Q4: I do agree that what gets measured gets improved. Software does a good job collecting data and giving it back in reports. What is lacking is trend data. What should good OEE software report?
Arno Koch • The first OEE software I developed (the ‘OEE Toolkit’) was designed to report the right information that you need to get real focussed improvement. It reports always based on the three issues as told above (plus more if you do it clever, and good software should do so…). The quality of OEE software is determined by the quality of its analyses and its ability to influence the behavior of its users. Unfortunately most software is designed from an IT point of view, rather than from a ‘improvers’ point of view.
Q5: Hmm, but our main measure of productivity is pieces per person hour and labor dollars per piece.
Arno Koch • So you measure the result of your productivity. Let me ask you a question: Do you know how much potential productivity you lost? And can you pinpoint where precise you lost it? And what to solve first?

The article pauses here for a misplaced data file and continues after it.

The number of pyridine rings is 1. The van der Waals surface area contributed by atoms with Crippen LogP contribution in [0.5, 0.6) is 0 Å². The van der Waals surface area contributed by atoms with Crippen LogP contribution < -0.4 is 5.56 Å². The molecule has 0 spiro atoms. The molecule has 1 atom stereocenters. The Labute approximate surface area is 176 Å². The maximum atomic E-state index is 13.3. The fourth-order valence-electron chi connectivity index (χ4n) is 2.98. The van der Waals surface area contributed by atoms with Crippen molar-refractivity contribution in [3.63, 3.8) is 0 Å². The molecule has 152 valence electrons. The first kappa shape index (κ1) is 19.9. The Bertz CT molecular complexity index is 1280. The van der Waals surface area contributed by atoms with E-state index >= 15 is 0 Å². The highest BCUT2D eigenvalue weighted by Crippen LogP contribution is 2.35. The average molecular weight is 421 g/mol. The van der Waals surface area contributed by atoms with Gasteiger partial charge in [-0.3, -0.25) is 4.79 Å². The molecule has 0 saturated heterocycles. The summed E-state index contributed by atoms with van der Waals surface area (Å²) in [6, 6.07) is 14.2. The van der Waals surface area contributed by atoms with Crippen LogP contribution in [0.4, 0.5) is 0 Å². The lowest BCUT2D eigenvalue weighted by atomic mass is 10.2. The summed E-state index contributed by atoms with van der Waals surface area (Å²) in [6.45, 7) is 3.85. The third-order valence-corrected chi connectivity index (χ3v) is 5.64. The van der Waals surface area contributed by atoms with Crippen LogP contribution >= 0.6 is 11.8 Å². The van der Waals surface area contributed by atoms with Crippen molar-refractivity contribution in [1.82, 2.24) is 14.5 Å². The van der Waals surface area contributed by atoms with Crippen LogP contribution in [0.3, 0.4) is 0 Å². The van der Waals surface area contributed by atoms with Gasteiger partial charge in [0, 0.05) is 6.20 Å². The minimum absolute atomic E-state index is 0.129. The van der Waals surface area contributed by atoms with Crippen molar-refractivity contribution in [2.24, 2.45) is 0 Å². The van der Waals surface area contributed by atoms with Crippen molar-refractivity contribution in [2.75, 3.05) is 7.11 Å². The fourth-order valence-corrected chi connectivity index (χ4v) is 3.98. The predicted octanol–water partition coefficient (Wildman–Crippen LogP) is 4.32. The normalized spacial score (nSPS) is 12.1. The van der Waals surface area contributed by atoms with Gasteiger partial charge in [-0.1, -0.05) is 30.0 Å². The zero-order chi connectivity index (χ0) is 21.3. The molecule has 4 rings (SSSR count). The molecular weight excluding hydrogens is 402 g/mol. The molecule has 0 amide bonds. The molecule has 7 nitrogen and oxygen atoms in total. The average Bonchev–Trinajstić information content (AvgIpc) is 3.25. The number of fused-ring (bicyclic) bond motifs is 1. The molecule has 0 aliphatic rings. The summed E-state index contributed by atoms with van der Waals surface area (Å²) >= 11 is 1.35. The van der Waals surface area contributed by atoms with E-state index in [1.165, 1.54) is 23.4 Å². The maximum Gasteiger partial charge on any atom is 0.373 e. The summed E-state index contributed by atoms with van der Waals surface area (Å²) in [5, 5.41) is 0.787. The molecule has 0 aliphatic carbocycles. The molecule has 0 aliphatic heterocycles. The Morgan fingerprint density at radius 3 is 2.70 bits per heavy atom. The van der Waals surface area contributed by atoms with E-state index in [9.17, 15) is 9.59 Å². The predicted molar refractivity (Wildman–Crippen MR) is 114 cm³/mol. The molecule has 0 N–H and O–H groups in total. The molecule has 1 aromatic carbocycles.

Q6: To this we attempt to not speed up production but rather to reduce labor. Unless the capacity is needed – then we recalculate takt time.
Arno Koch • If you look through Muda Glasses, there is only one ideal takt time! Not running so means having a loss….
Q7: To this end we kaizen cells, attack scrap and rework, and stabilize machinery. We currently track and trend all of these areas and have been since 1989. And yes we do believe that all this leads to driving down costs.
Profit = Selling Price – Costs
Arno Koch • I would modify your algorithm a little:
Profit = Volume x ( Selling Price – Costs)
How to raise volume? Deliver your customer:
• Highest quality
• Lowest cost
• Highest delivery…
Again: Can you be sure you attack the right loss, where is the major LOSS (=cost quality delivery) to fix?
Hey, I am glad to have linked up with you (it’s a small world these days).
Nice chatting to you Bob!
I hope I could tickle your mind to ‘learn to see’ (Jones…et al.)